June 16, 2024

Mikayla Macfarlane

Serving technology better

Revenue opportunities for game developers in the wake of the European Union’s Digital Markets Act

4 min read
Revenue opportunities for game developers in the wake of the European Union's Digital Markets Act

The European Union’s Digital Markets Act (DMA) — all 66 pages of it — was activated almost exactly a year ago, became generally applicable this year on May 2, and will start to be enforced around March of next year. Its aim, of course, is to regulate major online platforms and gatekeepers, and the goal is to establish fair competition, consumer protection and data privacy. It’s pretty certain that the online global gaming industry, in which developers and game studios are profoundly affected by platform dynamics, will feel the brunt of the changes wrought by the DMA.

At GamesBeat Next 2023, Josephine Friday, senior business development manager of enterprise mobile gaming, Americas, at Xsolla, was joined by Felix Hilgert, tech and games lawyer and partner at Osborne Clarke as well as Don Reilley, EVP of Publisher Development & Partnerships, SCUTI to talk about what developers, studios and industry professionals need to know, right here and now — and where the opportunities lie.

Taking down the gatekeepers, Reilley said, is “all about the publishers being able to control how they are able to go out and generate revenue for their games, so that they can reinvest that and continue to do what they’re here to do, which is create great products and great experiences for gamers to participate in.”

The direct impact on the game industry

The act directly applies only to certain large companies, the so-called gatekeepers, Hilgert said: Meta, Amazon, Google, Microsoft, Apple and ByteDance for TikTok, but that doesn’t mean game companies can relax.

Core platform services are in the scope of this act, including search engines, browsers, operating systems, social networks and importantly for game industry professionals, what they call online intermediaries or intermediary services. Up until the Digital Markets Act, antitrust in the digital space was difficult to effectively enforce, because of the complexities of the argument around what constitutes abuse. With the DMA, two key paradigms are shifting significantly.

The first is a long list of very specific obligations around the data you can collect and what you can do with it. The next is where the opportunities for developers lie.

“There are rules about having to let your competitors do their own thing on your platform and in your ecosystem,” he said. “These are rules about having to allow an alternative app store, or having to allow an individual app or individual piece of software that’s somehow in your ecosystem to point users to. By the way, you can subscribe to this somewhere else using a different payment system, using a different way to get into my content, where you then don’t pay that same commission to the online intermediary that you’re forced to be on.”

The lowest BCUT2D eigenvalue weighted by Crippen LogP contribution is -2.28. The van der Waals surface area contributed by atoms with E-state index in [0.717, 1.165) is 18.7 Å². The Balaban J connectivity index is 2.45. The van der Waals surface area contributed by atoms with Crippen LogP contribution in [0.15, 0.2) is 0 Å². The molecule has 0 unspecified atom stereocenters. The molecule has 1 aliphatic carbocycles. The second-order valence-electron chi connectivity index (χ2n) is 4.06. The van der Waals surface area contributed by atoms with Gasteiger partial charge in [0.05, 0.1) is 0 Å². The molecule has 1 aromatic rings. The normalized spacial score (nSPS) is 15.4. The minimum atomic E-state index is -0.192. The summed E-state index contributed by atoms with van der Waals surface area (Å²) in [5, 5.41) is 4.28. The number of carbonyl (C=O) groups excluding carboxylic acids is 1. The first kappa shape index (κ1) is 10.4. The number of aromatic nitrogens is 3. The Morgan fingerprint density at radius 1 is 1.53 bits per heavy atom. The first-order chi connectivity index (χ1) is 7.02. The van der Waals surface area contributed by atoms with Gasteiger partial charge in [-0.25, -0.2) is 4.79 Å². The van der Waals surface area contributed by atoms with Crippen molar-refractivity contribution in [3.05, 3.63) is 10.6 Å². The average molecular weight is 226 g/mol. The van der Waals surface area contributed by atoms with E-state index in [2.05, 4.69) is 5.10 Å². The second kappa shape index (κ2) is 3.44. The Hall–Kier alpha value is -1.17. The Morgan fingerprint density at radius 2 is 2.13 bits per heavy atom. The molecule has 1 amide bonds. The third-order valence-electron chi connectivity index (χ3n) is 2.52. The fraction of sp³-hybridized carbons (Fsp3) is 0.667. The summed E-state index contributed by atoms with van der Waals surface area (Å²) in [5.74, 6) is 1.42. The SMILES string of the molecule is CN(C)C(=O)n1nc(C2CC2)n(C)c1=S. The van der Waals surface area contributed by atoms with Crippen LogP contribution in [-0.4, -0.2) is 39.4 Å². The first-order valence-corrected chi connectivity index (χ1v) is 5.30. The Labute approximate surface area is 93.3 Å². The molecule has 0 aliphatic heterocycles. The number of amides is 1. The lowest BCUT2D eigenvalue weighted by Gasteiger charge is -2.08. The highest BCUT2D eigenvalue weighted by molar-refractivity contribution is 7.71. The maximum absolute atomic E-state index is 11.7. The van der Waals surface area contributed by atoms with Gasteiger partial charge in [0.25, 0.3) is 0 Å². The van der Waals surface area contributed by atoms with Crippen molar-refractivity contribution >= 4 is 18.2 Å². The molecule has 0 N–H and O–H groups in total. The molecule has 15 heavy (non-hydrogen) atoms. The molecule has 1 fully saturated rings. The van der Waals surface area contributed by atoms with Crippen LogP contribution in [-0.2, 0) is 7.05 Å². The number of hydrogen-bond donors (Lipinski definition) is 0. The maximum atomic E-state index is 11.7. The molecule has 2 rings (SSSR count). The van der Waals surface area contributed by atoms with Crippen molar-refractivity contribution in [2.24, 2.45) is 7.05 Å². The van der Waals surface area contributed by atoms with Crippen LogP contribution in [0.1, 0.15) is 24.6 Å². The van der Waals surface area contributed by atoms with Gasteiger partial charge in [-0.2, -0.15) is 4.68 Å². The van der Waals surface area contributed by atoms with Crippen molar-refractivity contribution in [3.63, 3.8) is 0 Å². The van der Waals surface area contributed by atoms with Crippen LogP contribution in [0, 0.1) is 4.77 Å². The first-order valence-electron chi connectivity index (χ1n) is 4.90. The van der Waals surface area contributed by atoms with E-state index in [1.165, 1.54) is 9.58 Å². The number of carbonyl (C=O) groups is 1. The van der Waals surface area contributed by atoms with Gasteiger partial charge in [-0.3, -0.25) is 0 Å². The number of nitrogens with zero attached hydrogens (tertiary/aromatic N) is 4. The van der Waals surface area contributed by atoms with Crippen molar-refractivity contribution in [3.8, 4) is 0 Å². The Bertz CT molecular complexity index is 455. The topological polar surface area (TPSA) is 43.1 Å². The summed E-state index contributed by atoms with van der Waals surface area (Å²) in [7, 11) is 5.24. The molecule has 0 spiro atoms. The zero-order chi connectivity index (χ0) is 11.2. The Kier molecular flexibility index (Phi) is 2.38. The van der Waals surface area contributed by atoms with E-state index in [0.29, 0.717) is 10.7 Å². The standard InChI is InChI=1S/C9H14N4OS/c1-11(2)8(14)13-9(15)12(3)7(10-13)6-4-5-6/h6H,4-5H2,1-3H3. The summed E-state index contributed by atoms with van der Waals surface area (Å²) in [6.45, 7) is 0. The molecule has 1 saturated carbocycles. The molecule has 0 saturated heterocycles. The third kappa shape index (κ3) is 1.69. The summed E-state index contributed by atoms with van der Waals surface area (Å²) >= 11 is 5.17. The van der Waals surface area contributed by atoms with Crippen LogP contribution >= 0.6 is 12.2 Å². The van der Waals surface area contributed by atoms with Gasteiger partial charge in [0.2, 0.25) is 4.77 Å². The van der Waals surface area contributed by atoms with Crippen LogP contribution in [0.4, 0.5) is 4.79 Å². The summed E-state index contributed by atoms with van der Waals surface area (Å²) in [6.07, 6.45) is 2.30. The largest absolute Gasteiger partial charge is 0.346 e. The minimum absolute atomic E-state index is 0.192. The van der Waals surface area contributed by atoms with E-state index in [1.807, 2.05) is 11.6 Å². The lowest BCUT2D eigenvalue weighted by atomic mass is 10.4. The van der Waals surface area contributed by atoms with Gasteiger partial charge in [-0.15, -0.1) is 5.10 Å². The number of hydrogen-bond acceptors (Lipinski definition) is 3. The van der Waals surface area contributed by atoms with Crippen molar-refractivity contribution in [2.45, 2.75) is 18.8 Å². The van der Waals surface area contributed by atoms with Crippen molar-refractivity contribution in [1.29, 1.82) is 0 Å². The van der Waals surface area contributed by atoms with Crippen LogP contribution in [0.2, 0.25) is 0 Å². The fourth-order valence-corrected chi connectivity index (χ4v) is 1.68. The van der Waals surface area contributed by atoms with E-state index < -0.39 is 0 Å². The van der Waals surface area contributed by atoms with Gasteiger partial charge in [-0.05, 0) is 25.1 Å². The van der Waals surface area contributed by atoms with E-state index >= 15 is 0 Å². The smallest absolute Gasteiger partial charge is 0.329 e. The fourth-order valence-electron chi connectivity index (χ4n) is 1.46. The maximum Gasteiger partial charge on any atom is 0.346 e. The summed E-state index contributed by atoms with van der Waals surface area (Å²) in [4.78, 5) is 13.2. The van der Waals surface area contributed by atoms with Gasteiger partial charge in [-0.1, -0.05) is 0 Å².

There’s also a new level of accountability required, with the reversal of the burden of proof. Gatekeepers must be completely transparent about what’s happening behind the scenes, which allows developers to more easily contest unfair decisions.

“Enforcement is going to be easier because you already know where you’re starting if you think something they’re saying is not sufficient,” Reilley says. “That’s a starting point where you can start arguing.”

The opportunities in the market

This spells out some positive changes for developers. For instance, escaping from the 30% fee that the major platforms take from their customers by opening up their own online presences. Or leveraging easy-to-build web shop solutions like Xsolla’s, which give developers a direct-to-consumer portal to sell all their digital content on a website, and directly to the players.

“You control the content. You control the user journey. You control the entire purchase journey,” Friday said. “They buy it and play with it in the game. We think this is a very good opportunity, because you control everything, so you have a higher revenue return.”

SCUTI already has a market place, Reilley said, designed to sell physical goods. While they’re not selling digital goods yet, they have a rewards system in place: gamers are rewarded for the purchases they make every day, and those rewards can easily be used for in-game purchases.

“We’re in a position now where we can easily sell publishers’ digital goods — packages, coins, tokens — and make it easier for gamers to get those digital goods, and for publishers to earn more revenue on those goods,” he explained. “We’re all aware that a very small number of players make in-app purchases in games. What we want to do is make it easier and make it more beneficial for gamers to make in-app purchases, to fuel more revenue for game makers.”

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